I picture myself at the bow of a big ship, holding my arms out to the world, titanic-style. I see myself surrounded by white light, offering my outstretched palms to the sky. There is a freedom that comes with today, with letting the past be the past, and the future be the future. I cannot put it into better words, and that is good, because I feel terribly terribly guilty about the freedom. And I also feel terribly terribly sad.

There are so many memories in the last fifteen years, memories that I wish my mother could have been in. I wish I could picture her at my college graduation, taking pictures and meeting my friend's parents. I wish I could remember the excitement in her voice when I called from Mexico to tell of my engagement. I wish I could remember that funny time in the wedding dress shop when she got angry and walked out of the store because I couldn't decide between an ivory-colored veil or a champagne-colored veil. I wish we could reminisce about those horrible mornings spent doing my hair as a kid, or those car rides to and from ballet. I wish she knew Matt, and Julie, and Evan. I wish she knew me.

And that's the thing: I think that she does. I do, I really do. I think of my mother as a continuous presence in my life, a fact that today doesn't erase. But today does change something. In my head, there's a difference between today and tomorrow.

I woke at 4:40am today as I do every year on this date. I didn't think I would this year, I thought that it would start off differently. But no, I woke at 4:40, just about the same time that we got the phone call fifteen years ago. I don't have to think too hard to hear my father or Andy crying. Or picture our house full of our friends and family. Or visualize the funeral home. I am moments away from those memories. And yet they were fifteen years ago.

But I have to work to remember those mornings spent doing my hair, and those car rides to ballet. I have to work to remember them because I can't reminisce about them. My mother and I have no stories that we have told so many times that we can finish them for each other. I have only the stories I that I have told, over and over again, creating a lifetime of memories with my mother from ten good years of conscious thinking with her in my life. It is amazing what ten good years can give you.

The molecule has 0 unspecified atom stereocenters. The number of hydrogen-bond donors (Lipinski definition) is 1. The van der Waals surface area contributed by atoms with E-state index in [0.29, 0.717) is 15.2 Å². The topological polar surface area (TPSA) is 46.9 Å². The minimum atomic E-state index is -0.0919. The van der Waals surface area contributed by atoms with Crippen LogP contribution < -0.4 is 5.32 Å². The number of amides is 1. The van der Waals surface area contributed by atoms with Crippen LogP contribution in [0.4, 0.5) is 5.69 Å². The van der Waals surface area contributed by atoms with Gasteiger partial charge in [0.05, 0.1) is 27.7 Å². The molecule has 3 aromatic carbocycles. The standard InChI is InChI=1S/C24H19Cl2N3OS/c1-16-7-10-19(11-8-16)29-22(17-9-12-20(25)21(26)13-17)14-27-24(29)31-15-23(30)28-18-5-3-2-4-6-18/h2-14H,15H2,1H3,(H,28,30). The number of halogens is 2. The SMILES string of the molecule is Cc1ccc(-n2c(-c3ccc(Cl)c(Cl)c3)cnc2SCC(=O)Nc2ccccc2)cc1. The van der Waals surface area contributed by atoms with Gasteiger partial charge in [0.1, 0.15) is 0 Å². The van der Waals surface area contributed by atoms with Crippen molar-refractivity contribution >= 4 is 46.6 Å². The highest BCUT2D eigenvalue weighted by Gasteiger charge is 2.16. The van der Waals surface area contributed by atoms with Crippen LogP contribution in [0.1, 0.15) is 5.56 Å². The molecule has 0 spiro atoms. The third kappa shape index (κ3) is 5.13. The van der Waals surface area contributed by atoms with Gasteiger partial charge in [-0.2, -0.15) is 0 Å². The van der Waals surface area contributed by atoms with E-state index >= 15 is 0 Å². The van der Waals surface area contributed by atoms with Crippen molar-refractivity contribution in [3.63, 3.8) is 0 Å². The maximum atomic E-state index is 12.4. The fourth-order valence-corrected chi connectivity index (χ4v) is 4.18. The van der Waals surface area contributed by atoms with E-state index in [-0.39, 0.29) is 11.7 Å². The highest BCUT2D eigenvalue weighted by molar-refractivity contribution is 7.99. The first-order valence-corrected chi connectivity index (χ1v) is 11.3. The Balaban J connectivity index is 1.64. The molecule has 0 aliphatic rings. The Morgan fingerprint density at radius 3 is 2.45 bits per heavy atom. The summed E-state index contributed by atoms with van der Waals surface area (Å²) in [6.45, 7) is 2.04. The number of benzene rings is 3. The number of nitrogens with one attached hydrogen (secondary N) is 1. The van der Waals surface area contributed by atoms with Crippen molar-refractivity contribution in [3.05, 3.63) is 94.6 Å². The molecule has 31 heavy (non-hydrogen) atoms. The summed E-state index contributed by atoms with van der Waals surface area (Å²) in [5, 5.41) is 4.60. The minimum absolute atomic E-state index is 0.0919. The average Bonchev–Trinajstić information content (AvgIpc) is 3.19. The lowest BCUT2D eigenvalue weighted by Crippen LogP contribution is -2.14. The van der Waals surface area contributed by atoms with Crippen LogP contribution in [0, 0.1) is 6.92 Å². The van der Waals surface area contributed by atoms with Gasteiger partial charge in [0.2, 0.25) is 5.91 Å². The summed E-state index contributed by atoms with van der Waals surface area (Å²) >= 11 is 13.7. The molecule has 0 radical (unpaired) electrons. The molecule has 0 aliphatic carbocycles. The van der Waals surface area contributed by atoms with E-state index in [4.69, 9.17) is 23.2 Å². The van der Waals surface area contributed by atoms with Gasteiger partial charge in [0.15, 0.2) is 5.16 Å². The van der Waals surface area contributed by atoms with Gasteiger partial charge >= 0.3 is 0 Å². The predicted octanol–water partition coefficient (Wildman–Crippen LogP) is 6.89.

I think that I know my mother, that I know who she was and what she was like, how she viewed the world. I worry that I put her into a mold that would feel uncomfortable for her to actually inhabit, that I have made her larger than my own life just so I can keep her in it. But the worry doesn't keep me up at night. I love the mother that my mother is for me.

I have been experiencing this day in my head for so long that I needed to experience it out loud. I was fifteen when I realized that I would still be so young when today came around. And at the other end, at thirty, as I re-read my journal entries written in my fifteen-year-old voice, I think to myself that we never really change. I have spent fifteen years - half of my life - thinking about today. And as when I was fifteen, now that it's here, I just want to spend today thinking about today, assured in the knowledge that tomorrow is tomorrow.

Monday, January 5, 2009

Well Hello There!

And Happy New Year to you, too! It's been a while since I've said hello, and even though I'm still composing posts in my head, still saying things like, "oh, we totally have to write about that on the blog," I'm not doing much actual blogging. I've started posts, loads of them, but I haven't had the energy to put them out there for our little world to see.

But here it is, a brand new year, and it seems like a good time to write. I've spent a lot of time over the course of the last few weeks thinking about where we were this time last year. I've felt nostalgic for it, missing our adventures, wishing we were somewhere different doing something new. But I've also been content to experience the adventures we've had right here at home. And I mean the little adventures like watching a friend's baby learn to walk with confidence, meeting my father's new and important friend, talking with Matt about our future. I mean sure, we've pinned a map up on our living room wall and are hard at work "planning" our next big trip. But we're also working hard to balance our home budget, organize our kitchen, and make more time for the things that are important to us. As with everything, it's a juggle.

There are a host of scary and exciting possibilities in store for 2009. But I feel surprisingly prepared for them and anxious to move forward. For those of you out there who still check in every so often, I hope that the start of your new year finds you happy and healthy, excited and nervous for whatever the year has in store. I hope that any reflection you've engaged in has been positive, and that your new year's resolutions are attainable. As always, from over here at populationtwo, we're sending out good thoughts and good cheer, and wishes for another year of adventure.

Saturday, January 3, 2009

Gotta Fly

I love taking pictures at airports. It probably stems, like so many things, from my love for Star Wars. Ever since I first watched Obi-Wan and Luke weave that beat-up speeder through the Mos Eisley spaceport, airports have always been a source of magic and adventure for me. Unfortunately, too often I forget to take my camera out of my bag, but every once in a while I do. So here are a couple of my favorites from my recent business trip to Washington D.C.

logan international

reagan international

These photos also reminded me of a stack of pictures I took while waiting for the shuttle bus at Logan a couple of years ago. This one of the woman waiting for her ride is still one of my faves.

waiting to go home

Thursday, January 1, 2009

One Year Ago

Hard to believe it's been a whole year...